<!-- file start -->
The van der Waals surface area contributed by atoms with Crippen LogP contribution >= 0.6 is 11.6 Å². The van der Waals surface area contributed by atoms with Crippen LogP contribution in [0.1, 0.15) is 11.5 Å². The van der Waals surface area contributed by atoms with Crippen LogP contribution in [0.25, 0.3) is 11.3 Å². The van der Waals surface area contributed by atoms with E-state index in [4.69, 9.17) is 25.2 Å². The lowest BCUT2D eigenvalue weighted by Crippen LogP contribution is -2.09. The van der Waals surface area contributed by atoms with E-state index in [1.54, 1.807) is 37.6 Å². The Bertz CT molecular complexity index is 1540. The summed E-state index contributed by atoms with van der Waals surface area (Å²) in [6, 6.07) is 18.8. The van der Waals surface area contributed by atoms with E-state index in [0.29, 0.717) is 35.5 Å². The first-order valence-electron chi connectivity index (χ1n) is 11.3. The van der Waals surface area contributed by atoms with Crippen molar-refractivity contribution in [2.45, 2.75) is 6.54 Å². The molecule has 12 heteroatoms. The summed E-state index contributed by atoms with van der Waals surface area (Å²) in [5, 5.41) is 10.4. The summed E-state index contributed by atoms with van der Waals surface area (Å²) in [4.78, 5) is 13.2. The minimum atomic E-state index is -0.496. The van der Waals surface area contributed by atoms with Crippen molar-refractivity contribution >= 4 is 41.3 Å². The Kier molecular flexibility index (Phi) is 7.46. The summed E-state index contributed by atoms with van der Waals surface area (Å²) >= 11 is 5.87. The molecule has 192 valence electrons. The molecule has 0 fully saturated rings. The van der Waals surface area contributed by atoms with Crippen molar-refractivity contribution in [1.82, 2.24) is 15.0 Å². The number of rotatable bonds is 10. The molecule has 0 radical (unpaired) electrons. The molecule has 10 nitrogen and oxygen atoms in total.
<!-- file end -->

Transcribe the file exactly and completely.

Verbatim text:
The van der Waals surface area contributed by atoms with Crippen LogP contribution >= 0.6 is 11.6 Å². The van der Waals surface area contributed by atoms with Crippen LogP contribution in [0.1, 0.15) is 11.5 Å². The van der Waals surface area contributed by atoms with Crippen LogP contribution in [0.25, 0.3) is 11.3 Å². The van der Waals surface area contributed by atoms with E-state index in [4.69, 9.17) is 25.2 Å². The lowest BCUT2D eigenvalue weighted by Crippen LogP contribution is -2.09. The van der Waals surface area contributed by atoms with E-state index in [1.54, 1.807) is 37.6 Å². The Bertz CT molecular complexity index is 1540. The summed E-state index contributed by atoms with van der Waals surface area (Å²) in [6, 6.07) is 18.8. The van der Waals surface area contributed by atoms with E-state index in [0.29, 0.717) is 35.5 Å². The first-order valence-electron chi connectivity index (χ1n) is 11.3. The van der Waals surface area contributed by atoms with Crippen molar-refractivity contribution in [2.45, 2.75) is 6.54 Å². The molecule has 12 heteroatoms. The summed E-state index contributed by atoms with van der Waals surface area (Å²) in [5, 5.41) is 10.4. The summed E-state index contributed by atoms with van der Waals surface area (Å²) in [4.78, 5) is 13.2. The minimum atomic E-state index is -0.496. The van der Waals surface area contributed by atoms with Crippen molar-refractivity contribution >= 4 is 41.3 Å². The Kier molecular flexibility index (Phi) is 7.46. The summed E-state index contributed by atoms with van der Waals surface area (Å²) >= 11 is 5.87. The molecule has 192 valence electrons. The molecule has 0 fully saturated rings. The van der Waals surface area contributed by atoms with Crippen molar-refractivity contribution in [1.82, 2.24) is 15.0 Å². The number of rotatable bonds is 10. The molecule has 0 radical (unpaired) electrons. The molecule has 10 nitrogen and oxygen atoms in total.